The town is following Biden administration guidelines, which state that everyone in priority groups should have access to a vaccine regardless of immigration status. That includes at the state’s mass vaccination sites, which are capable of giving thousands of shots per day. These hubs have to give shots to people who meet age and occupational requirements regardless of where they live, according to Jordan Schupbach, a spokesman for the city of Amarillo, about a five-hour drive northwest of Dallas.
relates to Foreigners Get Vaccinated Too at U.S.’s Busiest Border Crossing
Other regions in the U.S. have taken a harder stance. In Florida, an influx of so-called vaccine tourists, from New York and as far away as Argentina, prompted the state to reverse its initial policy of giving shots to anyone who complied with age requirements. The state now requires people to prove Florida residency.
That crackdown has also blocked countless farm workers and immigrant communities from getting vaccinated, according to advocates. “What Governor Ron DeSantis has done in Florida is explicitly discriminatory,” said Lindsay McElroy, spokesperson at the Guatemala-Mayan Center, a nonprofit in Lake Worth. “He’s making the vaccine inaccessible to the entire immigrant community.”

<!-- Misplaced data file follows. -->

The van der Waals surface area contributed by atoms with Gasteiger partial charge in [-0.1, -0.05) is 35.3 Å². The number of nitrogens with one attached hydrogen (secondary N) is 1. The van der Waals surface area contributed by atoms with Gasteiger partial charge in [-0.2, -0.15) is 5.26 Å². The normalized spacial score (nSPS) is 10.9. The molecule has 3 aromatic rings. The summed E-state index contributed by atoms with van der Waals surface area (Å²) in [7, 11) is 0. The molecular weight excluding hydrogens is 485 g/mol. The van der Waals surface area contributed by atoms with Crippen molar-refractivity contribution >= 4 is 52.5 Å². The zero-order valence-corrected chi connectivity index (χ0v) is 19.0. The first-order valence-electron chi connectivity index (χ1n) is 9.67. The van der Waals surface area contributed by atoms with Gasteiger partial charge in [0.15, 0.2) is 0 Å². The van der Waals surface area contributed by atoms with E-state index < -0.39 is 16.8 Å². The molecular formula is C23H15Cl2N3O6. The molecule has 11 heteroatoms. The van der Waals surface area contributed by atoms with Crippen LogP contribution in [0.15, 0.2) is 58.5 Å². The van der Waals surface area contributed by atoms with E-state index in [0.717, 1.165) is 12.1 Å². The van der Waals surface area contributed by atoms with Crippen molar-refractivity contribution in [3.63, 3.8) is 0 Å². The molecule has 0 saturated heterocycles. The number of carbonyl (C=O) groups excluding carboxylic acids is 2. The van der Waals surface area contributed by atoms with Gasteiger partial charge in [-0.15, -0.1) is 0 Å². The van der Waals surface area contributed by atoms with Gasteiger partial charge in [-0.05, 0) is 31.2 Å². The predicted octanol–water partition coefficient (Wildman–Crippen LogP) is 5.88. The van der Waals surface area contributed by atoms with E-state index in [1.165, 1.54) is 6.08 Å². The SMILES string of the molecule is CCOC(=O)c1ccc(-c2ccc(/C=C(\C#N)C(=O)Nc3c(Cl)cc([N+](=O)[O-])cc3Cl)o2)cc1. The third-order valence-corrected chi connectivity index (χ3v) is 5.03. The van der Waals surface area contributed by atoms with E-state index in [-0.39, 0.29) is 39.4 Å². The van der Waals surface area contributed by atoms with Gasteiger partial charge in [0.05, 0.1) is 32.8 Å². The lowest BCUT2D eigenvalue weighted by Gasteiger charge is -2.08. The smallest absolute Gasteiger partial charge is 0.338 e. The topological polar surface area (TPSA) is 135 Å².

Governor DeSantis's office did not respond to a request for comment.
In Nebraska, which has a small but fast-growing immigrant population working largely in manufacturing and construction work, the governor’s office has said the state will prioritize citizens and legal residents ahead of undocumented immigrants.
Those sorts of policies are making San Diego’s immigrants look like the lucky ones. Maria Hortensia Rodriguez, 77, managed to get a document proving she works there as a babysitter for a toddler. Once she got a letter, her niece asked the Mexican consulate for help in booking an appointment.
The county is also engaged in outreach efforts within the Latino community, said Sweeney, the county spokesperson. Volunteers called “promotoras” and community health workers attend food distribution events where they help people set up appointments.
Nancy Maldonado, head of the Chicano Federation in San Diego, an advocacy group for immigrants, points out that U.S. residents have crossed to Tijuana to access cheaper health care for years, so it’s only fair to allow Mexicans working in San Diego to get access to the life-saving vaccine. More to the point, she said, “It’s the only way forward if we really want to get a hold of this pandemic.”
When the day came for Hortensia to get her shot, “we brought a folder with all the documents and told the woman we had them, but she just said ‘OK and didn’t even ask to see them,” said her niece, Carmen Marin. “It was weird that they didn’t ask, but thank God she’s been vaccinated.”